Welcome to the second installment of my self-portrait project! This week’s guidance for our self-portrait was finding stillness in the midst of the fullness of life.
When nap time rolls around for my girls, I immediately go into me time. Actually, I am downright greedy about it. I put my phone on silent, and for the most part I use this time to do only things I want to do. Whether I work on my photography, take a class online, read a book, take a bath, exercise, crafts, whatever. As long as I am enjoying it, that’s what I am doing. I realize this sounds like crazy talk to many moms out there, because how do I get anything done, right? Well, honestly, I don’t. I kind of scrape by with the minimum effort in all the “house” things that I don’t enjoy doing.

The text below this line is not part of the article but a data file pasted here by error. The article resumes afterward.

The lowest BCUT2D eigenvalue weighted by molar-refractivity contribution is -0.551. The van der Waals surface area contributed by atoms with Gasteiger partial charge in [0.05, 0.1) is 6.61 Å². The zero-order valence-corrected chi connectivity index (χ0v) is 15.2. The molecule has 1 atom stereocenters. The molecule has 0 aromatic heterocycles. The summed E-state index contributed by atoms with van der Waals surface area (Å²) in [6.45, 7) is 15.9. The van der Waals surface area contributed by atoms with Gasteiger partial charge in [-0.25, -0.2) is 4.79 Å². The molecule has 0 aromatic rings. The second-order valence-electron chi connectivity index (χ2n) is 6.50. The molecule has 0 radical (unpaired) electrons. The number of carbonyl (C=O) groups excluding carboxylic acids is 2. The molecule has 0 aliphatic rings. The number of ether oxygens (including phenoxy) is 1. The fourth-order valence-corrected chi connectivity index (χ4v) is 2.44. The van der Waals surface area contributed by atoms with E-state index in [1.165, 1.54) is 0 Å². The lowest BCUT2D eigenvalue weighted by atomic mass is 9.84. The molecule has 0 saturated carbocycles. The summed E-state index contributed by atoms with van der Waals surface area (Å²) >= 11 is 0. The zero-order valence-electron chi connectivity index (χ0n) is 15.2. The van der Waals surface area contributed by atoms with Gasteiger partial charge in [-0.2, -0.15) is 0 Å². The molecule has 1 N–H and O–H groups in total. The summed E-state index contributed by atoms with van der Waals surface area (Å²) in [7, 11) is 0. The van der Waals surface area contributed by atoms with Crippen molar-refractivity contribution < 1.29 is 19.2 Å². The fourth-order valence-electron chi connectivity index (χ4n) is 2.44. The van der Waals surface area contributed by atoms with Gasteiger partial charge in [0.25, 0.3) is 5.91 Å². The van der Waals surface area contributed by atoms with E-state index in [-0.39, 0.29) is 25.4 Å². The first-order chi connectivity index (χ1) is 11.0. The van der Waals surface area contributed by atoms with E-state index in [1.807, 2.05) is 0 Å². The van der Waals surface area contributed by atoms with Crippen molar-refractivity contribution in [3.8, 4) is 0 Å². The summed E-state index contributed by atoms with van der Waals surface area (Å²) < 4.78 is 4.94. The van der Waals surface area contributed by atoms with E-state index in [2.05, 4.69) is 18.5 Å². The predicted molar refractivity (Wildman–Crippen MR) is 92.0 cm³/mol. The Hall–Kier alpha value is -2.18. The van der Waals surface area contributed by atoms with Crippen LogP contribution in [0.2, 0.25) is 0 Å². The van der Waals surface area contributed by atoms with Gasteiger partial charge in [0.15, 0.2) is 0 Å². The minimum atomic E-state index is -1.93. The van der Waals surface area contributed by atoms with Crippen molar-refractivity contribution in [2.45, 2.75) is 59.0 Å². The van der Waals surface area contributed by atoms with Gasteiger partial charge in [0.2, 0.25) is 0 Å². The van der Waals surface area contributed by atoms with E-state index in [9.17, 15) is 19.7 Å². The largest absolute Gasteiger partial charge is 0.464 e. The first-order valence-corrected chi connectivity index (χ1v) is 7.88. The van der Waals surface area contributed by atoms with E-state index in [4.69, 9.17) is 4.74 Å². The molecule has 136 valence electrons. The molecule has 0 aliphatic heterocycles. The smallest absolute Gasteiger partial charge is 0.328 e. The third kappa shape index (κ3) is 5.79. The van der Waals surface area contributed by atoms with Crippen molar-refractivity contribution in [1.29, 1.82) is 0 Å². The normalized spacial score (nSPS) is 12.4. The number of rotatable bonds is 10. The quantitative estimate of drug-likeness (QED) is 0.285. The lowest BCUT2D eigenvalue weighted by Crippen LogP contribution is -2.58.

Nap time is where I often find my stillness. I don’t necessarily stop and meditate (though I am trying to do that everyday), but the act of doing something creative or enjoying something someone else created slows me down. I take time to enjoy that, which is around me. I light a candle and stop to notice the aroma. I see the patterns of the afternoon light streaking through my bedroom windows. I notice how much I love certain combinations of color. I feel the tingly warm water of the bath on skin as the tension washes away.
I used to feel selfish for my lack of productivity during nap times. But I know that even though it looks like I’m doing nothing, I’m actually doing something very good for my soul. When I take time to fill my cup I love my life and those around me so much more.